Baird's Sparrows only
inhabit a small portion of their former range, due to their strong preference
for native prairie for nesting. As with other closely-related species,
they are often difficult to observe, as they prefer to run along the ground
rather than flush. Baird's Sparrows have beautiful melodic songs compared
to their close relatives such as the Grasshopper Sparrow.
Habitat: Breeds in native prairies of tall
grasses and scattered weeds and brush. Will occasionally nest in wheat
fields. Found in agricultural fields, grasslands, and prairies during
Diet: Primarily feeds on insects and
spiders in the summer, along with seeds. Winter diet is primarily seeds of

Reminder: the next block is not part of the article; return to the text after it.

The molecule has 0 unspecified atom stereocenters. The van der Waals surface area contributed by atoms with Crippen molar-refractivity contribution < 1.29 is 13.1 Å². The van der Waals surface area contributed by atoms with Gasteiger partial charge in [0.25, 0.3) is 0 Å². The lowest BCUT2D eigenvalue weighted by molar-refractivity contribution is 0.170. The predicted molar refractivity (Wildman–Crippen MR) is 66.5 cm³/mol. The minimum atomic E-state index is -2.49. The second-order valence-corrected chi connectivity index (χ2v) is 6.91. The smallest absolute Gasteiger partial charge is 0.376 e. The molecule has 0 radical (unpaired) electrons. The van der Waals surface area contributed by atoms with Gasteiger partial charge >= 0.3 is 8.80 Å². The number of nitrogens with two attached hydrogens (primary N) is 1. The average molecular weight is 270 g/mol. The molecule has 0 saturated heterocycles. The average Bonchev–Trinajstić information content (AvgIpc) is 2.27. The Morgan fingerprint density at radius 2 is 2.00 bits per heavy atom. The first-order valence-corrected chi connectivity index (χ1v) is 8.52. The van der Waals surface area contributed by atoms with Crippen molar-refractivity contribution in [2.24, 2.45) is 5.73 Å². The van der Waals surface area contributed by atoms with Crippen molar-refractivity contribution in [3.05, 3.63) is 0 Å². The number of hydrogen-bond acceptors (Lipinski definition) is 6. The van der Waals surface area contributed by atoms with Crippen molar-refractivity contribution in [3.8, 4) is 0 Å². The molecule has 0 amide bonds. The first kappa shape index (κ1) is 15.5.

weeds and grasses.
Behavior: Usually stays on the ground, foraging
alone. They are only rarely found in the open, primarily only males
when singing during the breeding season.
Nesting: June and July
Song: A clear high-pitched jumble. The
call is a high-pitched but quiet tweep.
Migration: Summers locally in North Dakota, South Dakota, Montana, and adjacent
portions of Canada. Winters in the extreme southwestern U.S. and
Conservation Status: Has shown a great decline in numbers and
range since the 1800's due to habitat loss.
Cornell University's "All About Birds - Baird's Sparrow"
eNature.com: Baird's Sparrow
Photo Information: July 23rd, 2011 - Grand
River National Grasslands, Perkins County, South Dakota - Terry Sohl
Additional Photos: Click on the
text links or image chips below for additional higher-resolution photos of